A few weeks ago I was visited in my office by the chairman of one of the country's biggest high-tech firms who wanted to talk about the causes and consequences of widening inequality and the shrinking middle class, and what to do about it.
It's crucial that we help working families who are quickly falling further and further behind.
The International Monetary Fund just came out with a depressing prognosis for US economic growth -- 2 percent this year, and maybe 3 percent next year? Why? A too-bad winter, slowdown in the housing market, and stagnant wages, said the report.
OECD's report touts the virtues of the EITC as a wage subsidy for low-income workers that both encourages work and reduces poverty. They go on to emphasize an EITC reform that we too have gotten solidly behind.
Does anyone actually still believe the words "trickle-down theory" have any valid meaning? Is anyone buying into this fiction that increasing the minimum wage would ruin our economy but multi-million dollar executive salaries don't increase prices at all?
The public's opinion of a particular political action is often colored by that person's political affiliation. So when President Barack Obama adopts ...
One might assume that life in the most religious states in the nation would approximate the idealized "City upon a Hill" envisioned some four hundred years ago by John Winthrop, the Puritan colonist who served as first governor of Massachusetts Bay Colony. To check that assumption, I did some research.
What they have in common is the sense to realize that wealth -- in the true sense of wealth -- just doesn't trickle down. The Pope has said, " 'thou shalt not' to an economy of exclusion and inequality," and Seattle simply has said "it shall be" to a $15.00 minimum wage.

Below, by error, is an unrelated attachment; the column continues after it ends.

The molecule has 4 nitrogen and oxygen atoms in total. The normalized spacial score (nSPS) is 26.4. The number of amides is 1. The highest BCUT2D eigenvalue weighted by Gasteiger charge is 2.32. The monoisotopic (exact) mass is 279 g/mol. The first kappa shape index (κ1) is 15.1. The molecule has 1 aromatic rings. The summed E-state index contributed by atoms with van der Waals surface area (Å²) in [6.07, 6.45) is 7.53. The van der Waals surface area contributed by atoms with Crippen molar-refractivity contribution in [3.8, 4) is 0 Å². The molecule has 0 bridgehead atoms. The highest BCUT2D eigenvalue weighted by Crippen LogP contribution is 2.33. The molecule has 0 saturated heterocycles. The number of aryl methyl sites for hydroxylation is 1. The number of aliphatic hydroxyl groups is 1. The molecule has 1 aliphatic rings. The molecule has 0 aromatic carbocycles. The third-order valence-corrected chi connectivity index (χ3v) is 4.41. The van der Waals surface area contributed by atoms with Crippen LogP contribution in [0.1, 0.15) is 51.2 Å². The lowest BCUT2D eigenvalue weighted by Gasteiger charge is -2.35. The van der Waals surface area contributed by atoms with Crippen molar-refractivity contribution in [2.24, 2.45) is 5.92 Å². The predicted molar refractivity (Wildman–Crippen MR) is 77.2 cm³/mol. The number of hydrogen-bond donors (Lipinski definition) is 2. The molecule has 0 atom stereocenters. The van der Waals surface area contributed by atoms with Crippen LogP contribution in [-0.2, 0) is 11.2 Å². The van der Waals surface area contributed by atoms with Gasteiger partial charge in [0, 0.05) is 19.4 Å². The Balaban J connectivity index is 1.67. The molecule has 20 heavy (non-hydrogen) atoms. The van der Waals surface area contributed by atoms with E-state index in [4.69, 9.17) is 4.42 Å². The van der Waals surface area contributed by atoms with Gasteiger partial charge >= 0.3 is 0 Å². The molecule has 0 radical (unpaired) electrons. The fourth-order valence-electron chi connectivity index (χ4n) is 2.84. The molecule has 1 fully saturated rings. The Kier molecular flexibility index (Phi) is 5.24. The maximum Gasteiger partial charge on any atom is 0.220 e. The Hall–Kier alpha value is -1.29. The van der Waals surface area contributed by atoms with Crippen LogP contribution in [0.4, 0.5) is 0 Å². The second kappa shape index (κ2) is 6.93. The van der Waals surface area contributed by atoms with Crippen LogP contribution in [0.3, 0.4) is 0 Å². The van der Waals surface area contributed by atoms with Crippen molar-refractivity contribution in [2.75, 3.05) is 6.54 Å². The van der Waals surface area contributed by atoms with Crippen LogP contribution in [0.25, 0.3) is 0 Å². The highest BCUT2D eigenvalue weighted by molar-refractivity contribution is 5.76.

If you work hard, you should make enough to live a good life and provide a better one for your kids. That's a conviction worth fighting for and a sentiment that rings true for most people, not just in Seattle but everywhere.
Income inequality is a topic that hovers over our economy like the mother ship from Independence Day. It has a national impact as well as individual impacts to millions of Americans.
This November, Americans will choose governors in 36 states, elect the entire U.S. House of Representatives and one-third of the U.S. Senate, select a great majority of their state legislators, and decide who will represent them in hundreds of local elections.
Over half of the Fortune 500 companies in this country made a profit every year between 2008 and 2012. Yet together, those companies dodged a combined $73.1 billion in state income taxes.
Inadequate compensation in early education helping professions remains one of society's biggest challenges. We have not been able to move the needle sufficiently on the issue of low wages in the early childhood field which keeps many talented teachers from joining the ranks and/or staying in the field.
As if it weren't enough that some of the Republican Party's leaders were breaking with the party on this issue, now their loudest talking point is being undermined by the very people the Republican Party pretends to speak for in its opposition to raising the minimum wage: businesses and large corporations.
Everybody talks about giving power to the people, but recent events in Albany give us hope that will truly happen in the coming months and beyond.
With Friday's numbers showing the addition of 217,000 jobs, the U.S. finally restored the 9 million jobs lost in the recession -- five years after it supposedly ended. But we can keep the champagne on the shelf: we still need an estimated 7 million more jobs to keep up with population growth; if we count those who've dropped out of the labor force, our current unemployment rate would actually be 9.7 percent; and, adjusting for inflation, hourly wages are actually lower now than at the end of the recession. So we may have recovered 9 million jobs, but we seem to have lost all sense of urgency about saving the middle class. Meanwhile, the swap of Sgt. Bowe Bergdahl for five detainees held at Guantanamo was as messy and ambiguous as the overlong war it sprung out of.